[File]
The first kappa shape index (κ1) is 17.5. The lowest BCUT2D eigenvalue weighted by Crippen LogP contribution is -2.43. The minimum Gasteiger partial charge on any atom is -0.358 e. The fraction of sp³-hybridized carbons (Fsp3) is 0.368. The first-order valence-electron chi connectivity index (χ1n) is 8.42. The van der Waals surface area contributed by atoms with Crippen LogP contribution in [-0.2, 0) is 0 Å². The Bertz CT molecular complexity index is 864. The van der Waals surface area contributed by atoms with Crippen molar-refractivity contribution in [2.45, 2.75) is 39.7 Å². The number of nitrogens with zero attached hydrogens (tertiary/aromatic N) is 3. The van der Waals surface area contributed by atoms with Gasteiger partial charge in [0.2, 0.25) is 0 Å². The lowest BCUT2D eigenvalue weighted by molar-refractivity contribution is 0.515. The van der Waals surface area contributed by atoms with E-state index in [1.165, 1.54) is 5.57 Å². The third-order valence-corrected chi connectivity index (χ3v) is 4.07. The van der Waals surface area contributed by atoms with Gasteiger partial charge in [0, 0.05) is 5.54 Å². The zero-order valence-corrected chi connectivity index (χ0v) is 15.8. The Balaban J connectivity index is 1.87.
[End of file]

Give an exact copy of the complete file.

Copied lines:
The first kappa shape index (κ1) is 17.5. The lowest BCUT2D eigenvalue weighted by Crippen LogP contribution is -2.43. The minimum Gasteiger partial charge on any atom is -0.358 e. The fraction of sp³-hybridized carbons (Fsp3) is 0.368. The first-order valence-electron chi connectivity index (χ1n) is 8.42. The van der Waals surface area contributed by atoms with Crippen LogP contribution in [-0.2, 0) is 0 Å². The Bertz CT molecular complexity index is 864. The van der Waals surface area contributed by atoms with Crippen molar-refractivity contribution in [2.45, 2.75) is 39.7 Å². The number of nitrogens with zero attached hydrogens (tertiary/aromatic N) is 3. The van der Waals surface area contributed by atoms with Gasteiger partial charge in [0.2, 0.25) is 0 Å². The lowest BCUT2D eigenvalue weighted by molar-refractivity contribution is 0.515. The van der Waals surface area contributed by atoms with E-state index in [1.165, 1.54) is 5.57 Å². The third-order valence-corrected chi connectivity index (χ3v) is 4.07. The van der Waals surface area contributed by atoms with Gasteiger partial charge in [0, 0.05) is 5.54 Å². The zero-order valence-corrected chi connectivity index (χ0v) is 15.8. The Balaban J connectivity index is 1.87.